"...even if a programmer inside your class decides that it should be done..."

You can always boil things down to a HR issue. No language construct will shield you from this - even if I do feel we are in need of some better abstractions in Java, particular when dealing with resources.

Anonymous said...

you forgot that util classes should be final(you cant mock final classes). the real problem here is that people dont write tests for util classes.

Rubén Barroso said...

"...util classes should be final..." A private constructor already prevents a class from being extended.

Brian Oxley said...

Hofstadter is nice, of course. But what this reminds me of most is The Little Lisper. :)

Hamlet D'Arcy said...

Yes, it is a blatant Little Lisper rip-off.

I think both voices have good points, and are equally valid on their own. I think we're drawn towards wanting to synthesize two opinions into a "correct" middle-way, and assuming that either extreme end of the spectrum is necessarily wrong. But in this case there is no need for a middle way. There are a lot of people who will see the "throw Assert..." idiom and dogmatically apply it everywhere. And that's fine with me (so long as they use an IDE template). And there are some people who don't bother putting private constructors in, and I'm OK with that too. The only extreme I would reject is that there is no place for utility classes within Java.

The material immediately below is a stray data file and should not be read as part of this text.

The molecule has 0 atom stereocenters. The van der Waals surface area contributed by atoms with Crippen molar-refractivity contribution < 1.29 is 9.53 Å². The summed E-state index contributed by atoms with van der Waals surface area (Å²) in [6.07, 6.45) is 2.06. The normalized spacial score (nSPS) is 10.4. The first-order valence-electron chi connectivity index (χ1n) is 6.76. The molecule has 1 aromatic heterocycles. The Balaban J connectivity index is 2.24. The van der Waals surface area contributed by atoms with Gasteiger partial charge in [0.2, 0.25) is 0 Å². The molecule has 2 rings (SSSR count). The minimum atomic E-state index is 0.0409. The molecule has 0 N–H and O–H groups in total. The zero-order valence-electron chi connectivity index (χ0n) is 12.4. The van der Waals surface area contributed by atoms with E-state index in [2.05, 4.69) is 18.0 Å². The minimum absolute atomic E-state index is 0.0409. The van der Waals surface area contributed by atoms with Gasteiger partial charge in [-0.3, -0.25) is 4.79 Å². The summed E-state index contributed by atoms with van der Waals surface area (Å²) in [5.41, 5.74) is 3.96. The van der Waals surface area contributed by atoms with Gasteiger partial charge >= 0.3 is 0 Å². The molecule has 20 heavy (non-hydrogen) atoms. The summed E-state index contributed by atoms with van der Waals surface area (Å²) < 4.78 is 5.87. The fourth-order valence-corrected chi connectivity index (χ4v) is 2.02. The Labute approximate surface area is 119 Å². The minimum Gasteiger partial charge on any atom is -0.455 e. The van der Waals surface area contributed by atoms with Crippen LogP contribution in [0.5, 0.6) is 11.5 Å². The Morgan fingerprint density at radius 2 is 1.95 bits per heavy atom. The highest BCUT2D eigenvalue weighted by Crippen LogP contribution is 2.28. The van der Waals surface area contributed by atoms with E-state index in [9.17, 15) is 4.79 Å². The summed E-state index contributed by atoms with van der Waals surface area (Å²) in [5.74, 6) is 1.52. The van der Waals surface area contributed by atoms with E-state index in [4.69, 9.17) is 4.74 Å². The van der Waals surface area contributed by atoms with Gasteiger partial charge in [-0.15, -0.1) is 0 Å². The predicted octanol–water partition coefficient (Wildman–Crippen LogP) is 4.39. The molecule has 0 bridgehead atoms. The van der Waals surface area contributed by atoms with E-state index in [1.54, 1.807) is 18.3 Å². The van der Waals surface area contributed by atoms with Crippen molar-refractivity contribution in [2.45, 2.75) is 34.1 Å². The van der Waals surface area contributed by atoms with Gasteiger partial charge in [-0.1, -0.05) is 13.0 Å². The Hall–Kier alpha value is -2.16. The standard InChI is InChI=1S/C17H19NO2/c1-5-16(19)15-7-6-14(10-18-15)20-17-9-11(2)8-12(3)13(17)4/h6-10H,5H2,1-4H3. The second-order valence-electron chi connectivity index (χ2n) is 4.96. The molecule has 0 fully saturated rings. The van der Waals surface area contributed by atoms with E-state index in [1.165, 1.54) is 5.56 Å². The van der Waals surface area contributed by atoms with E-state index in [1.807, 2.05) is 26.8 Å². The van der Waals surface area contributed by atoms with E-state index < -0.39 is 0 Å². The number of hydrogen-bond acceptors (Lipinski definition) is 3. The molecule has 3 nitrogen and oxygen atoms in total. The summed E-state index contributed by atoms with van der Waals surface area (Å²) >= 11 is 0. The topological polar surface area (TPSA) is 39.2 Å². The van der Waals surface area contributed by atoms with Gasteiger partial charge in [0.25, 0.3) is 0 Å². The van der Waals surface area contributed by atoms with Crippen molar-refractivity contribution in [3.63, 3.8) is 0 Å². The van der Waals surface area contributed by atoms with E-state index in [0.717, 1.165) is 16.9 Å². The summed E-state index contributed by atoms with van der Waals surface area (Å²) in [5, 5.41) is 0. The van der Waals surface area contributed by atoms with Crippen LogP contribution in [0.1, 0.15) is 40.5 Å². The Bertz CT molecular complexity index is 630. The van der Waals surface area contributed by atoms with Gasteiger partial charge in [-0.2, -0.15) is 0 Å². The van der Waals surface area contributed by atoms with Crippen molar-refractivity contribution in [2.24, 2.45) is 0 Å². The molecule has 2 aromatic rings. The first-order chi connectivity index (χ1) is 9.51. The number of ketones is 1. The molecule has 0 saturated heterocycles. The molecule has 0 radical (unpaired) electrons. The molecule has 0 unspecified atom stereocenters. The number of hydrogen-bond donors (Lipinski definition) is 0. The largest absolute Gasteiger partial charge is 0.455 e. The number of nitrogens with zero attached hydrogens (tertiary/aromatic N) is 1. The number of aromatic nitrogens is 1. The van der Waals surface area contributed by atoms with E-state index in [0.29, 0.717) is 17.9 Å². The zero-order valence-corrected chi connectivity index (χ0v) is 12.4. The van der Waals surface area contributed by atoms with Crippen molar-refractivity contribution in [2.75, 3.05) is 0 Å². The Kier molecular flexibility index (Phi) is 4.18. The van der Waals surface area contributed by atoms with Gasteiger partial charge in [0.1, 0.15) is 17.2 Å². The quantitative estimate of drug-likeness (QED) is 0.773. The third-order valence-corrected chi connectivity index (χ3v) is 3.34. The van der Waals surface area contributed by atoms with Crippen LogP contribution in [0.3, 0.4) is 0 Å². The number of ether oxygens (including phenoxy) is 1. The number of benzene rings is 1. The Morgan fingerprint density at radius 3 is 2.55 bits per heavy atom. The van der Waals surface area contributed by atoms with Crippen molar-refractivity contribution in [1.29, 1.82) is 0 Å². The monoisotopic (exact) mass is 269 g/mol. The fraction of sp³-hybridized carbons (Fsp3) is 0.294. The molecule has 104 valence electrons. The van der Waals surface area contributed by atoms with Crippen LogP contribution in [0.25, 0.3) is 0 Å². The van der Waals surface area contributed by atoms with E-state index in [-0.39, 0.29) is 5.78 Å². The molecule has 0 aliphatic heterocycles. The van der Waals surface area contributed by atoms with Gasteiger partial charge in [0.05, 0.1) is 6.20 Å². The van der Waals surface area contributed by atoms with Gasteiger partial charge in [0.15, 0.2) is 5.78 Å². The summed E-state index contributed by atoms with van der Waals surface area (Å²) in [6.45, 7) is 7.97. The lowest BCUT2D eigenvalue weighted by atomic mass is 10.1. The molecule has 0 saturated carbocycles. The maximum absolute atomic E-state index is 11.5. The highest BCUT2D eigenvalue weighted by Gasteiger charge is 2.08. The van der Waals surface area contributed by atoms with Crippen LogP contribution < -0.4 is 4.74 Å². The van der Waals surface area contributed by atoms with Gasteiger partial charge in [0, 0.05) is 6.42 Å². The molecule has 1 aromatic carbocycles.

Perhaps this is just a variation of the whitespace debate, in which there is no correct answer yet people are will to argue ad nauseum about it. :)

Moandji Ezana said...

Coincidentally, I just posted about the same topic, giving an example of replacing a utility class by a subclass.

Is it super-important? Probably not. I see it as a subset of "Keep data and behaviour together". And it looks nicer.

Robert Fischer said...

It reminds me most of Stephen Colbert's "Formidable Opponent" segments.